Here you will find one or more explanations in English for the word wave. Also in the bottom left of the page several parts of wikipedia pages related to the word wave and, of course, wave synonyms and on the right images related to the word wave.
waveWaive Waive, v. t. [imp. & p. p. Waived; p. pr. & vb. n.
Waiving.] [OE. waiven, weiven, to set aside, remove, OF.
weyver, quesver, to waive, of Scand. origin; cf. Icel. veifa
to wave, to vibrate, akin to Skr. vip to tremble. Cf.
Vibrate, Waif.] [Written also wave.]
1. To relinquish; to give up claim to; not to insist on or
claim; to refuse; to forego.
He waiveth milk, and flesh, and all. --Chaucer.
We absolutely do renounce or waive our own opinions,
absolutely yielding to the direction of others.
2. To throw away; to cast off; to reject; to desert.
(a) To throw away; to relinquish voluntarily, as a right
which one may enforce if he chooses.
(b) (O. Eng. Law) To desert; to abandon. --Burrill.
Note: The term was applied to a woman, in the same sense as
outlaw to a man. A woman could not be outlawed, in the
proper sense of the word, because, according to
Bracton, she was never in law, that is, in a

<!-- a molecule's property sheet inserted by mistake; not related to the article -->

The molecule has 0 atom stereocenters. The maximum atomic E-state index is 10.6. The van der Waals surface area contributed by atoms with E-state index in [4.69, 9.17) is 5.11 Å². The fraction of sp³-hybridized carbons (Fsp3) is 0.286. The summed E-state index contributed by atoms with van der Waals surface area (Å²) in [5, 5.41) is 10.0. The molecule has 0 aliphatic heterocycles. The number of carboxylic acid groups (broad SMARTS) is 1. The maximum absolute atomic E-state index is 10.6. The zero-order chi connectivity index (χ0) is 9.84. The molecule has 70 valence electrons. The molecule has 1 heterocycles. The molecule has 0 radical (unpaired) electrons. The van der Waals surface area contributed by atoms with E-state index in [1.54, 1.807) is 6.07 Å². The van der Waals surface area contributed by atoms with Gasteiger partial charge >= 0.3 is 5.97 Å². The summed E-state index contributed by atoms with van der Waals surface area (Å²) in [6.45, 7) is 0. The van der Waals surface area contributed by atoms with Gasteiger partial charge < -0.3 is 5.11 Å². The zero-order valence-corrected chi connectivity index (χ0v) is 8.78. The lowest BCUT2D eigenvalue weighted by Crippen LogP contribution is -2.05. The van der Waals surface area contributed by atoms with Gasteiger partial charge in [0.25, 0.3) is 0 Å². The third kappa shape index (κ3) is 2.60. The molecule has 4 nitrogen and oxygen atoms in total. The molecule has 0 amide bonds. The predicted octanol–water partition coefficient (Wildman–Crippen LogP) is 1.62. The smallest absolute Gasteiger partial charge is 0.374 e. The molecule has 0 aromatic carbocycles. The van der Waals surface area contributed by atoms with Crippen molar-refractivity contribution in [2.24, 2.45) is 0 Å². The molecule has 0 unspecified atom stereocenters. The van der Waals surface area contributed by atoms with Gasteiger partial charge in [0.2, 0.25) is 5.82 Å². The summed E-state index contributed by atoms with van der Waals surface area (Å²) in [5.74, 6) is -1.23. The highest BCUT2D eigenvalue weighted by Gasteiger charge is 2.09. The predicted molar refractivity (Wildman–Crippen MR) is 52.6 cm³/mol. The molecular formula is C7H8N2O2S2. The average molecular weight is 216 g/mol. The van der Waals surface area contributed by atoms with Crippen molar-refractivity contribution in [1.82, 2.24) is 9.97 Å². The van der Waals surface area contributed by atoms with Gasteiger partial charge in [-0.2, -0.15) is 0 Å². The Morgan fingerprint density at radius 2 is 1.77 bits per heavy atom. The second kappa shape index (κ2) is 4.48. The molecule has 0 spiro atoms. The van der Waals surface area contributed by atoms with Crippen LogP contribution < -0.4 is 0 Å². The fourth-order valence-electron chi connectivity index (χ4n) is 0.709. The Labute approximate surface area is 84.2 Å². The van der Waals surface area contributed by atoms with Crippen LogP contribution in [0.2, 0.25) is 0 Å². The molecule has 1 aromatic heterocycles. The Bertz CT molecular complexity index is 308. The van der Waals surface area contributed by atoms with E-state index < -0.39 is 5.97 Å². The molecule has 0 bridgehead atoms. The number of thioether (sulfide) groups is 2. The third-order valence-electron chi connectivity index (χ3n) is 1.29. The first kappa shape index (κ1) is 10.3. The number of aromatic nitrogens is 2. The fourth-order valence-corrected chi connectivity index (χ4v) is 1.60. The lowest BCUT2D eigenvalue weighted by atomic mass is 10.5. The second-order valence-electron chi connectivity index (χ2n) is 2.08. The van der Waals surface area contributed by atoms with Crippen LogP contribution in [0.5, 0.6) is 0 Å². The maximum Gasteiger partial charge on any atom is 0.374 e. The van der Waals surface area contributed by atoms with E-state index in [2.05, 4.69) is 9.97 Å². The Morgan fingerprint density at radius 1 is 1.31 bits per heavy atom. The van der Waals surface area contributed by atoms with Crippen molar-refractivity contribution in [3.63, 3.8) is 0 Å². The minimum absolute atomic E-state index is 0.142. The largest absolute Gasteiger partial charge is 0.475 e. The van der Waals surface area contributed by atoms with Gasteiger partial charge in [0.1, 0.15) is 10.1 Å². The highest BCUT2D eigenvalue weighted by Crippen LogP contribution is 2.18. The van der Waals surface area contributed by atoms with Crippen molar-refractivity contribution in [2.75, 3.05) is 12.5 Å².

frankpledge or decennary; but she might be waived, and
held as abandoned. --Burrill. WaveWave Wave (w[=a]v), v. t.
See Waive. --Sir H. Wotton. Burke.
Wave Wave, v. t.
1. To move one way and the other; to brandish. ``[[AE]neas]
waved his fatal sword.' --Dryden.
2. To raise into inequalities of surface; to give an
undulating form a surface to.
Horns whelked and waved like the enridged sea.
3. To move like a wave, or by floating; to waft. [Obs.] --Sir
4. To call attention to, or give a direction or command to,
by a waving motion, as of the hand; to signify by waving;
to beckon; to signal; to indicate.
Look, with what courteous action It waves you to a
more removed ground. --Shak.
She spoke, and bowing waved Dismissal. --Tennyson.
WaveWave Wave, n. [See Woe.]
Wave Wave, n.
Something resembling or likened to a water wave, as in rising
unusually high, in being of unusual extent, or in progressive
motion; a swelling or excitement, as of feeling or energy; a
tide; flood; period of intensity, usual activity, or the
like; as, a wave of enthusiasm.